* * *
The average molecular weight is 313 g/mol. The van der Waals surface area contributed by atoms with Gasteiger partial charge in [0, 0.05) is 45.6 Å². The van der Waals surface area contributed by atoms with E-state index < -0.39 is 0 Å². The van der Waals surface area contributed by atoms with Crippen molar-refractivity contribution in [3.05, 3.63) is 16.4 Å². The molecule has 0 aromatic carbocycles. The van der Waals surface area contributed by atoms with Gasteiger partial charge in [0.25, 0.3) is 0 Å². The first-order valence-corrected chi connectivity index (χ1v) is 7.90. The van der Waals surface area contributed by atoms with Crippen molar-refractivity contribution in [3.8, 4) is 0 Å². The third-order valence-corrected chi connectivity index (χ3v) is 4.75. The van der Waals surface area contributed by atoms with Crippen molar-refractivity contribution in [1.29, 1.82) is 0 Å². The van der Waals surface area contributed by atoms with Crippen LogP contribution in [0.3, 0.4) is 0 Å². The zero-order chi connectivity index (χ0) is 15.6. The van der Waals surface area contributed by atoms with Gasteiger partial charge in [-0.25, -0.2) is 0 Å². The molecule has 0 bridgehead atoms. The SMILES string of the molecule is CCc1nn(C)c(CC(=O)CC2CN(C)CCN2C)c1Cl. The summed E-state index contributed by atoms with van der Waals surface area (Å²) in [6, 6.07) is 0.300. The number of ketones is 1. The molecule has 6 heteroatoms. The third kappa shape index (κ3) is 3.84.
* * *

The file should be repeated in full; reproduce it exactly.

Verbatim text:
The average molecular weight is 313 g/mol. The van der Waals surface area contributed by atoms with Gasteiger partial charge in [0, 0.05) is 45.6 Å². The van der Waals surface area contributed by atoms with E-state index < -0.39 is 0 Å². The van der Waals surface area contributed by atoms with Crippen molar-refractivity contribution in [3.05, 3.63) is 16.4 Å². The molecule has 0 aromatic carbocycles. The van der Waals surface area contributed by atoms with Gasteiger partial charge in [0.25, 0.3) is 0 Å². The first-order valence-corrected chi connectivity index (χ1v) is 7.90. The van der Waals surface area contributed by atoms with Crippen molar-refractivity contribution in [3.8, 4) is 0 Å². The third-order valence-corrected chi connectivity index (χ3v) is 4.75. The van der Waals surface area contributed by atoms with Crippen molar-refractivity contribution in [1.29, 1.82) is 0 Å². The van der Waals surface area contributed by atoms with Crippen LogP contribution in [0.3, 0.4) is 0 Å². The zero-order chi connectivity index (χ0) is 15.6. The van der Waals surface area contributed by atoms with Gasteiger partial charge in [-0.25, -0.2) is 0 Å². The molecule has 0 bridgehead atoms. The SMILES string of the molecule is CCc1nn(C)c(CC(=O)CC2CN(C)CCN2C)c1Cl. The summed E-state index contributed by atoms with van der Waals surface area (Å²) in [6, 6.07) is 0.300. The number of ketones is 1. The molecule has 6 heteroatoms. The third kappa shape index (κ3) is 3.84.